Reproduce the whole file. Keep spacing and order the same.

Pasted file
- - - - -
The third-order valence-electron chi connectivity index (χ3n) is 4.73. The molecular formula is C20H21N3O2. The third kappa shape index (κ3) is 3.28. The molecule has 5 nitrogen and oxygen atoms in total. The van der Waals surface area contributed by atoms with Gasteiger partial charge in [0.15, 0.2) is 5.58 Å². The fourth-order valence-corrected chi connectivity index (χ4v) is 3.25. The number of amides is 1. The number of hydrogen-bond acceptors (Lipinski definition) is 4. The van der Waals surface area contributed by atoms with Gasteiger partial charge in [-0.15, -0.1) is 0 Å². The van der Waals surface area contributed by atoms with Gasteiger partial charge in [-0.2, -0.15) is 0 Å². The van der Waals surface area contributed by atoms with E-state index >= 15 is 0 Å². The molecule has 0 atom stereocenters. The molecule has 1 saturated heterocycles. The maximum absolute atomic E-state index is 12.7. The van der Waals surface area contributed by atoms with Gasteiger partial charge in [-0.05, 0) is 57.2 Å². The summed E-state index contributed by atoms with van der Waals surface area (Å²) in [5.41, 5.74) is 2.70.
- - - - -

The third-order valence-electron chi connectivity index (χ3n) is 4.73. The molecular formula is C20H21N3O2. The third kappa shape index (κ3) is 3.28. The molecule has 5 nitrogen and oxygen atoms in total. The van der Waals surface area contributed by atoms with Gasteiger partial charge in [0.15, 0.2) is 5.58 Å². The fourth-order valence-corrected chi connectivity index (χ4v) is 3.25. The number of amides is 1. The number of hydrogen-bond acceptors (Lipinski definition) is 4. The van der Waals surface area contributed by atoms with Gasteiger partial charge in [-0.15, -0.1) is 0 Å². The van der Waals surface area contributed by atoms with Gasteiger partial charge in [-0.2, -0.15) is 0 Å². The van der Waals surface area contributed by atoms with E-state index >= 15 is 0 Å². The molecule has 0 atom stereocenters. The molecule has 1 saturated heterocycles. The maximum absolute atomic E-state index is 12.7. The van der Waals surface area contributed by atoms with Gasteiger partial charge in [-0.05, 0) is 57.2 Å². The summed E-state index contributed by atoms with van der Waals surface area (Å²) in [5.41, 5.74) is 2.70.